The Witch Movie Review

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The Witch is a new, low budget suspense/drama that has many unique elements going in its favor. It is a period piece that is apparently historically accurate in clothing, dialogue/accents and feel. The cinematography is unique and beautiful. What it is not is a horror film, and that has resulted in a very torn critic to audience score on review aggregator sites like Rotten Tomatoes, since the movie is being pitched as a horror film, which I would argue it is not.

There are genuinely creepy elements, but some of those scenes, which should set the tone for the audience, missed their mark. My wife, for instance, did not quite understand the implications of the abduction scene and what followed. I’m not going to spoil the scene or the movie, but I had read something about the scene before I saw the movie (in fact, the review I had read about the scene is a key reason why I was intrigued), and so I believe I understood the visual implications because I was prepared for them. However, I can understand why an audience member might completely miss the significance and the impact of the scene.

There were other scenes like Caleb’s return that were just bizarre. Not really creepy, not really powerful or impactful, just bizarre. The twins could have been extremely creepy but the ramifications for their behavior did not really reach a climax, in fact they sort of disappeared from the movie. There were audience members who were genuinely disappointed as some of the scenes unfolded in our theater and they were vocal about their feelings (especially the last ten minutes). More than one person sighed audibly or even muttered an expletive around me (the film is mostly silent so audience mutterings were more legible than some of the movie).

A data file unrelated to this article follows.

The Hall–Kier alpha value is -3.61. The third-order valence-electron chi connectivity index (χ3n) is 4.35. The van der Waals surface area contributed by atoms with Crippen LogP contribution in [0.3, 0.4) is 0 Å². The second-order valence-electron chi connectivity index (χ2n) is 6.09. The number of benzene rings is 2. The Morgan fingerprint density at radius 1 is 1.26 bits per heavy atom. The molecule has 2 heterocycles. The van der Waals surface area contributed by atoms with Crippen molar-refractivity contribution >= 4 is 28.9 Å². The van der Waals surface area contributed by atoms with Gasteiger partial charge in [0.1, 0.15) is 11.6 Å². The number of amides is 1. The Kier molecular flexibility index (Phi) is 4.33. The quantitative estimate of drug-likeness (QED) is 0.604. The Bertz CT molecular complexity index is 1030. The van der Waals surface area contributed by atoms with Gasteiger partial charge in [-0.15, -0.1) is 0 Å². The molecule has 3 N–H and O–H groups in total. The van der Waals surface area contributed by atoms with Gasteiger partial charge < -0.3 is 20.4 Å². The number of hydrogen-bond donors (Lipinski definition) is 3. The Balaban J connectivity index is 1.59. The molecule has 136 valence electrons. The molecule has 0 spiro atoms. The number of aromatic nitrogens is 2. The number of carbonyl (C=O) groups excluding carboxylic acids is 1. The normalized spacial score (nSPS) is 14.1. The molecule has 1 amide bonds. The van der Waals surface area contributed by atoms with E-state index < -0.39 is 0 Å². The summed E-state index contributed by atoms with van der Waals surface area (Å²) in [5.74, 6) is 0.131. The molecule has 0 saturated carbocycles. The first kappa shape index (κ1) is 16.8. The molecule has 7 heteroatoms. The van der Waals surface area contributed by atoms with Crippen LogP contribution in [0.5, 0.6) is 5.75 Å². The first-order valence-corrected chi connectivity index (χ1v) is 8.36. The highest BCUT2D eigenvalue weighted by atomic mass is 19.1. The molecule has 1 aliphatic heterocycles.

The ending was a bit unfortunate, honestly. I think it marred the overall impact the movie might have had with me. There is so much potential with this context, and the slow-build of the movie should have had a payoff that either pushed the story into horror or really tugged at the heartstrings of the audience with the plight of the protagonist, but it simply did neither. It went into fairy tale land and unapologetically so, according to the closing credits.

So, here I am trying to sum up a recommendation on the film. My wife probably put it best to me, “it was ok.” I think I would add to that sentiment the statement “I don’t think I will ever watch it again.” My overall impression of the movie is that the director loved the source material and I enjoyed the slow build of the movie. My main problem with the movie is that the payoff was underwhelming, that I had less attachment to the main characters than I wanted to, and consequently, the results of the movie were less powerful than they should have been. If you need a star count, I would say 3 out of 5. It was better than most films, and as a history buff, I found much of the movie interesting and thought-provoking. As a movie goer and story enthusiast, I was less happy with the product of the overall storytelling, especially the ending. I think if it had ended almost any other reasonable way, I would have enjoyed the story much more (and I don’t mean what happened to the parents, I mean what happened to the main character).

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About Rex Jameson
Rex Jameson is the author of two novels Lucifer’s Odyssey and The Goblin Rebellion and half a dozen short stories. An avid history buff and an unabashed nerd with an appetite for science fiction and fantasy, he loves to create complex speculative fiction with layered characters. He earned a PhD in Computer Science at Vanderbilt University and researches distributed artificial intelligence in robotics at Carnegie Mellon University. Rex and his wife Jenny live in Pittsburgh where they enjoy hosting family and friends.

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